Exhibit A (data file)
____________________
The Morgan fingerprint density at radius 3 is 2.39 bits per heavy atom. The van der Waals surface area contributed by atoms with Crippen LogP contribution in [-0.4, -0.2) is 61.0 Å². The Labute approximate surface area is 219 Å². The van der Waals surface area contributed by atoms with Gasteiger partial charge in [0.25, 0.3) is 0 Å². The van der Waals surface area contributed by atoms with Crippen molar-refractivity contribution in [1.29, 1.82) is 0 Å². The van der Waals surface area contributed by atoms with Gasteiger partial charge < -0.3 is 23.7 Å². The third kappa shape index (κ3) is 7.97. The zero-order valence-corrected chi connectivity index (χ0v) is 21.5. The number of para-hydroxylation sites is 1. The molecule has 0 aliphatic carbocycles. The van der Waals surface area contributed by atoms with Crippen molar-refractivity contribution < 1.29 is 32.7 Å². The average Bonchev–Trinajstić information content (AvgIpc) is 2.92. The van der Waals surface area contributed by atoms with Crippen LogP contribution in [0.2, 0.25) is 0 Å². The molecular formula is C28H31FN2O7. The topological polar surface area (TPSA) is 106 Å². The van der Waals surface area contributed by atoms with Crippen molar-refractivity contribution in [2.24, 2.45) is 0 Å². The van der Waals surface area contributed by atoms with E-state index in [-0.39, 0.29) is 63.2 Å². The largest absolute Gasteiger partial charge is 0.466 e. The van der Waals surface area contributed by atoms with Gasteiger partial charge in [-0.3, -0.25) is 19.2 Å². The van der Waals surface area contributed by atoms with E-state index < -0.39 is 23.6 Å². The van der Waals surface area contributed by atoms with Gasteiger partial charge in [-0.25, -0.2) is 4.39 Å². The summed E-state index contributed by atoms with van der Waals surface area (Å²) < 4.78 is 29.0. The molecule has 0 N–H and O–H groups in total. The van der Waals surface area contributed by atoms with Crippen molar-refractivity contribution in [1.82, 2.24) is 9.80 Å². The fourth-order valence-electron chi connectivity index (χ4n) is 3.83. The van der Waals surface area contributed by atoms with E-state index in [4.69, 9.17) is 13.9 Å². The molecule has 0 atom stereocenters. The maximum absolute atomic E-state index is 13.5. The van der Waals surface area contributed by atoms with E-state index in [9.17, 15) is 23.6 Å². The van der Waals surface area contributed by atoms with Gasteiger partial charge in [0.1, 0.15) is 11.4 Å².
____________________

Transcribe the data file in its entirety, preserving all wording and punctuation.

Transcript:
The Morgan fingerprint density at radius 3 is 2.39 bits per heavy atom. The van der Waals surface area contributed by atoms with Crippen LogP contribution in [-0.4, -0.2) is 61.0 Å². The Labute approximate surface area is 219 Å². The van der Waals surface area contributed by atoms with Gasteiger partial charge in [0.25, 0.3) is 0 Å². The van der Waals surface area contributed by atoms with Crippen molar-refractivity contribution in [1.29, 1.82) is 0 Å². The van der Waals surface area contributed by atoms with Gasteiger partial charge < -0.3 is 23.7 Å². The third kappa shape index (κ3) is 7.97. The zero-order valence-corrected chi connectivity index (χ0v) is 21.5. The number of para-hydroxylation sites is 1. The molecule has 0 aliphatic carbocycles. The van der Waals surface area contributed by atoms with Crippen molar-refractivity contribution < 1.29 is 32.7 Å². The average Bonchev–Trinajstić information content (AvgIpc) is 2.92. The van der Waals surface area contributed by atoms with Crippen LogP contribution in [0.2, 0.25) is 0 Å². The molecular formula is C28H31FN2O7. The topological polar surface area (TPSA) is 106 Å². The van der Waals surface area contributed by atoms with Crippen molar-refractivity contribution in [2.24, 2.45) is 0 Å². The van der Waals surface area contributed by atoms with E-state index in [-0.39, 0.29) is 63.2 Å². The largest absolute Gasteiger partial charge is 0.466 e. The van der Waals surface area contributed by atoms with Gasteiger partial charge in [-0.3, -0.25) is 19.2 Å². The van der Waals surface area contributed by atoms with E-state index < -0.39 is 23.6 Å². The van der Waals surface area contributed by atoms with Gasteiger partial charge in [-0.25, -0.2) is 4.39 Å². The summed E-state index contributed by atoms with van der Waals surface area (Å²) < 4.78 is 29.0. The molecule has 0 N–H and O–H groups in total. The van der Waals surface area contributed by atoms with Crippen molar-refractivity contribution in [1.82, 2.24) is 9.80 Å². The fourth-order valence-electron chi connectivity index (χ4n) is 3.83. The van der Waals surface area contributed by atoms with E-state index in [4.69, 9.17) is 13.9 Å². The molecule has 0 atom stereocenters. The maximum absolute atomic E-state index is 13.5. The van der Waals surface area contributed by atoms with E-state index in [9.17, 15) is 23.6 Å². The van der Waals surface area contributed by atoms with Gasteiger partial charge in [0.1, 0.15) is 11.4 Å².